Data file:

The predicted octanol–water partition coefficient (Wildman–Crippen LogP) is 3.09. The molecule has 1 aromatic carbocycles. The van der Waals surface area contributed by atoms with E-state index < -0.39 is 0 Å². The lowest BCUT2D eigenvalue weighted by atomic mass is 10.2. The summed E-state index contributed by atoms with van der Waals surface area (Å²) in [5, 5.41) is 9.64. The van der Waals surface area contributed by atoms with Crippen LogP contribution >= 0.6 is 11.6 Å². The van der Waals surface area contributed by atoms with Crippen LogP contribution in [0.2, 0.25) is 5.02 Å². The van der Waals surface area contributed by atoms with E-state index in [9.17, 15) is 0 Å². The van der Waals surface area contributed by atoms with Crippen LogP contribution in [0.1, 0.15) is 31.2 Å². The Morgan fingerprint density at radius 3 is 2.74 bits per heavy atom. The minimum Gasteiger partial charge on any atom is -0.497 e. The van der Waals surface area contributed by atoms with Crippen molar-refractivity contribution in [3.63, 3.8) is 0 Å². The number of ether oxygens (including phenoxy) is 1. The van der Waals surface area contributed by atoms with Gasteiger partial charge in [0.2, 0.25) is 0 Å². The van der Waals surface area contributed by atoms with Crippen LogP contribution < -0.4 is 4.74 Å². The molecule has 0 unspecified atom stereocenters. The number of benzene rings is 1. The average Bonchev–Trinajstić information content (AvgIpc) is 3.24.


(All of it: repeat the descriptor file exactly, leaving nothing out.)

The predicted octanol–water partition coefficient (Wildman–Crippen LogP) is 3.09. The molecule has 1 aromatic carbocycles. The van der Waals surface area contributed by atoms with E-state index < -0.39 is 0 Å². The lowest BCUT2D eigenvalue weighted by atomic mass is 10.2. The summed E-state index contributed by atoms with van der Waals surface area (Å²) in [5, 5.41) is 9.64. The van der Waals surface area contributed by atoms with Crippen LogP contribution >= 0.6 is 11.6 Å². The van der Waals surface area contributed by atoms with Crippen LogP contribution in [0.2, 0.25) is 5.02 Å². The van der Waals surface area contributed by atoms with E-state index in [9.17, 15) is 0 Å². The van der Waals surface area contributed by atoms with Crippen LogP contribution in [0.1, 0.15) is 31.2 Å². The Morgan fingerprint density at radius 3 is 2.74 bits per heavy atom. The minimum Gasteiger partial charge on any atom is -0.497 e. The van der Waals surface area contributed by atoms with Crippen molar-refractivity contribution in [3.63, 3.8) is 0 Å². The number of ether oxygens (including phenoxy) is 1. The van der Waals surface area contributed by atoms with Gasteiger partial charge in [0.2, 0.25) is 0 Å². The van der Waals surface area contributed by atoms with Crippen LogP contribution < -0.4 is 4.74 Å². The molecule has 0 unspecified atom stereocenters. The number of benzene rings is 1. The average Bonchev–Trinajstić information content (AvgIpc) is 3.24.